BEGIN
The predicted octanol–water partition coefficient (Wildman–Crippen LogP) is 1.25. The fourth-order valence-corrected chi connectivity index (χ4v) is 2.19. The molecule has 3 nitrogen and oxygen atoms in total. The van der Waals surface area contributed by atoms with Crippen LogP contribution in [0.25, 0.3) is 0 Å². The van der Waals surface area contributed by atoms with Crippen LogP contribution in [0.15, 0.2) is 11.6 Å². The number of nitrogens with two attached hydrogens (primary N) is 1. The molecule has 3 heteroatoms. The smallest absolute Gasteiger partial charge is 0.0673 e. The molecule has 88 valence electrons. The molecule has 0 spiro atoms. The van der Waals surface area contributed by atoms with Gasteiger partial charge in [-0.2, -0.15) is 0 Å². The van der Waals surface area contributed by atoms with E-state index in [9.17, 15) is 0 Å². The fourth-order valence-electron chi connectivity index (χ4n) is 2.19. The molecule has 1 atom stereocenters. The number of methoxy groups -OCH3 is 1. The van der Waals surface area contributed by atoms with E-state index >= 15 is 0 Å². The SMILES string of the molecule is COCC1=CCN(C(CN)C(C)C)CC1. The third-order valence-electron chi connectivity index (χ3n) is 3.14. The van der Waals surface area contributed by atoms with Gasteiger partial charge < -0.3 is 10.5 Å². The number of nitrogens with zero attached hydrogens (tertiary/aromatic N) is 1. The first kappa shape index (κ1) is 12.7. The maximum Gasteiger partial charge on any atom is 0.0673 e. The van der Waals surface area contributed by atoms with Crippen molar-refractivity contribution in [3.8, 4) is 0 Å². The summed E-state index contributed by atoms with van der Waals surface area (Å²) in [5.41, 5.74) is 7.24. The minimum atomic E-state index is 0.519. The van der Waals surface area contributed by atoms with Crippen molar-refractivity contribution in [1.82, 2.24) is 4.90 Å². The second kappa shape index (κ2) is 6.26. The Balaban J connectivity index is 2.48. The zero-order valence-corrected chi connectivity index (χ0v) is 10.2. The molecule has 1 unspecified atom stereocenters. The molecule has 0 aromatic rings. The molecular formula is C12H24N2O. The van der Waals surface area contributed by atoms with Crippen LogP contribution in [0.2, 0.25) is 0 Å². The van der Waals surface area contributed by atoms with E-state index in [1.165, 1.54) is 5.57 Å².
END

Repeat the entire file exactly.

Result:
The predicted octanol–water partition coefficient (Wildman–Crippen LogP) is 1.25. The fourth-order valence-corrected chi connectivity index (χ4v) is 2.19. The molecule has 3 nitrogen and oxygen atoms in total. The van der Waals surface area contributed by atoms with Crippen LogP contribution in [0.25, 0.3) is 0 Å². The van der Waals surface area contributed by atoms with Crippen LogP contribution in [0.15, 0.2) is 11.6 Å². The number of nitrogens with two attached hydrogens (primary N) is 1. The molecule has 3 heteroatoms. The smallest absolute Gasteiger partial charge is 0.0673 e. The molecule has 88 valence electrons. The molecule has 0 spiro atoms. The van der Waals surface area contributed by atoms with Gasteiger partial charge in [-0.2, -0.15) is 0 Å². The van der Waals surface area contributed by atoms with E-state index in [9.17, 15) is 0 Å². The fourth-order valence-electron chi connectivity index (χ4n) is 2.19. The molecule has 1 atom stereocenters. The number of methoxy groups -OCH3 is 1. The van der Waals surface area contributed by atoms with E-state index >= 15 is 0 Å². The SMILES string of the molecule is COCC1=CCN(C(CN)C(C)C)CC1. The third-order valence-electron chi connectivity index (χ3n) is 3.14. The van der Waals surface area contributed by atoms with Gasteiger partial charge < -0.3 is 10.5 Å². The number of nitrogens with zero attached hydrogens (tertiary/aromatic N) is 1. The first kappa shape index (κ1) is 12.7. The maximum Gasteiger partial charge on any atom is 0.0673 e. The van der Waals surface area contributed by atoms with Crippen molar-refractivity contribution in [3.8, 4) is 0 Å². The summed E-state index contributed by atoms with van der Waals surface area (Å²) in [5.41, 5.74) is 7.24. The minimum atomic E-state index is 0.519. The van der Waals surface area contributed by atoms with Crippen molar-refractivity contribution in [1.82, 2.24) is 4.90 Å². The second kappa shape index (κ2) is 6.26. The Balaban J connectivity index is 2.48. The zero-order valence-corrected chi connectivity index (χ0v) is 10.2. The molecule has 1 unspecified atom stereocenters. The molecule has 0 aromatic rings. The molecular formula is C12H24N2O. The van der Waals surface area contributed by atoms with Crippen LogP contribution in [0.2, 0.25) is 0 Å². The van der Waals surface area contributed by atoms with E-state index in [1.165, 1.54) is 5.57 Å².